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Lessons from the PNG elections

Not all of PNG’s electoral problems could be solved before 2022, but a thorough examination of the lessons learned from 2017 is the way to start.

Photo: Flickr/Commonwealth Secretrariat
Photo: Flickr/Commonwealth Secretrariat

This is the fourth of several articles for The Interpreter by Lowy Institute Nonresident Fellow and former long-term Papua New Guinea correspondent, Sean Dorney who was in PNG for the elections as part of the Commonwealth's PNG Election Observer Mission. You can find part one here, part two here, and part three here.

During the annual Pacific Islands Forum Leaders Meeting in Apia earlier this month, the Commonwealth Secretary-General Patricia Scotland presented PNG Prime Minister Peter O'Neill with the Commonwealth Observer Group's report on the election.

The report recommends that the PNG government accept outside help to conduct an 'urgent review and lessons learned process' to help ensure there are fewer problems at the next elections in 2022. The Commonwealth Secretariat is offering to provide 'strong support' to this 'lessons learned' process, in collaboration with Papua New Guinea's other development partners.

Among a host of issues identified as 'significant challenges' by the Group was the large number of names missing from the electoral roll. As the Group's Chair and former New Zealand Governor-General Sir Anand Satyanand writes in his letter to Scotland at the head of the report, 'An accurate and credible electoral roll is at the heart of a credible election process.'

The Group expressed its sadness at 'reports of election related violence during the counting period in the Highlands region which resulted in the loss of lives, including some members of the Police'. It also lamented that 'not a single woman was elected to the Parliament in the 2017 election'.

The report's 38 recommendations include that the PNG Electoral Commission should be provided with timely and adequate funding; the Commission should strengthen its working relationship with the Integrity of Political Parties and Candidates Commission to foster greater trust in elections; the Government should consider temporary special measures to ensure some representation by women in the Parliament; and that the thousands of security personnel engaged in the election be given the opportunity to vote before being deployed.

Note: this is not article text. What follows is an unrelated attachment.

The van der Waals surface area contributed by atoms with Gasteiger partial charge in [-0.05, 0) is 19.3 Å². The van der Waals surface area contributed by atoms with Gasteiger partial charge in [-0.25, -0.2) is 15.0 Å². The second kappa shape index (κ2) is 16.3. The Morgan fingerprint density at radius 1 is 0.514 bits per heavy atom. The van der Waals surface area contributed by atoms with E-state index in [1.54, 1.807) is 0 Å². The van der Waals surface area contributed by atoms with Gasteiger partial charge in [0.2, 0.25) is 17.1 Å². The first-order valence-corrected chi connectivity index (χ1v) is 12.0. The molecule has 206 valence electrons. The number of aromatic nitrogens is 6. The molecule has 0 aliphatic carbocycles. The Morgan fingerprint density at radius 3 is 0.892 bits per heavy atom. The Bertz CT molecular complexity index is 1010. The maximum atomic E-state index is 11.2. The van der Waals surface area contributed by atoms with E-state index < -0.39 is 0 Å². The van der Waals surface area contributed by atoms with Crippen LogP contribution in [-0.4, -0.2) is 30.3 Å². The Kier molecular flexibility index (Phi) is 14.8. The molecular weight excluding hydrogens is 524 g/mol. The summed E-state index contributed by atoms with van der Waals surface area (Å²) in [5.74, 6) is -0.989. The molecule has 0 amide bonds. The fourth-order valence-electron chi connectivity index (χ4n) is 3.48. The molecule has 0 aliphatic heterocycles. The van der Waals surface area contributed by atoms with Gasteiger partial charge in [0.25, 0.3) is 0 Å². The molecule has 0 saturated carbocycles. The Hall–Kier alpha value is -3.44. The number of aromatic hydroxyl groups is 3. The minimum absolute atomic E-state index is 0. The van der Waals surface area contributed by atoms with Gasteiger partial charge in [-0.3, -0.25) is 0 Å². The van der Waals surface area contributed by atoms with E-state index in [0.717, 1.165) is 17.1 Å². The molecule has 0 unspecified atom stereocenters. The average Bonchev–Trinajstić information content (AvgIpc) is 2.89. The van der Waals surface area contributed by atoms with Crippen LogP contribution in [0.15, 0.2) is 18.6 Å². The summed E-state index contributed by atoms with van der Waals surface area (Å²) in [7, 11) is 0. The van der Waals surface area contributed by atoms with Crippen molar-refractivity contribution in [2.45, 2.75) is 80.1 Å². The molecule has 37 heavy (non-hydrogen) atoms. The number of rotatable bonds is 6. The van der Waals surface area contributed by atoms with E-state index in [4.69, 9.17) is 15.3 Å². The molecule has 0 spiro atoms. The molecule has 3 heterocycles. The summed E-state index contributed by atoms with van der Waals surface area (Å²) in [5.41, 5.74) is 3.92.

The Group did find some positive aspects, such as 'the high voter turnout and enthusiasm by the people to participate in their democratic process'. Now that the figures are finally becoming available, the extent of that high voter turnout can be calculated – it throws up some fascinating and disturbing results.

The Australian economist Paul Flanagan (who writes a regular blog on PNG issues) has already raised questions about the turnout (145%) in Tari in the Hela Province in the Highlands. This seat, the first to be declared, was won by James Marape from Peter O'Neill's People's National Congress party.

I have been able to get final figures for valid votes in 80 of the 89 Open seats in the PNG Parliament – Tari was not the only seat where more people voted than were on the copies of the Electoral Commission's electoral roll for Open electorates provided to election observers before the poll.

There was a 115% turnout in Imbonggu in the Southern Highlands, while it was 103% in O'Neill's seat of Ialibu-Pangia. Okapa in the Eastern Highlands and Chauve in Chimbu both recorded a perfect 100% turnout. The Highlands province of Chimbu had an average turnout of 97%. The six Chimbu seats were remarkably similar: Chuave at 100%; Gumine at 94%; Karimui Nomane at 99%; Kerowagi at 98%; Kundiawa at 94%; and Sinasina Yonggamugl at 97%. 

Throughout the Highlands, the Open seat turnout averaged 94%. Voting is not compulsory in PNG.

Outside of the Highlands, where five seats recorded more votes than there were voters on the roll, there was only one other seat where that occured. This was Nawe, in the Morobe Province, where there were 33,813 voters on the roll but 44,080 valid votes were counted; a 130% turnout.

My calculations for the respective turnouts in the four regions are: Highlands 94%; Momase 79%; Papua 68%; and the New Guinea Islands 64%. Of the provinces, East New Britain had the lowest turnout at 56%, while the National Capital District was not much higher at 60%.

There are obviously big problems in the Highlands, where tribal and cultural issues continue to have a major impact on how elections are run. The Commonwealth observers who went to the Highlands reported that bloc voting was a major feature at almost every polling station they visited. They said that in many polling stations voters were given multiple ballot papers by polling officials, often at the voter's insistence that they were authorised to vote for absent family members. In Goroka, they witnessed polling officials at the end of the day (after voting was finished) crossing names off the roll to match the number of votes that had been cast earlier. And in the Jiwaka Province, they saw voters who had several fingers inked, indicating that they had voted multiple times.

Not all of PNG's electoral problems can be solved before 2022, but a thorough examination of lessons from the 2017 elections is definitely the best way to start.

Pacific Research Program

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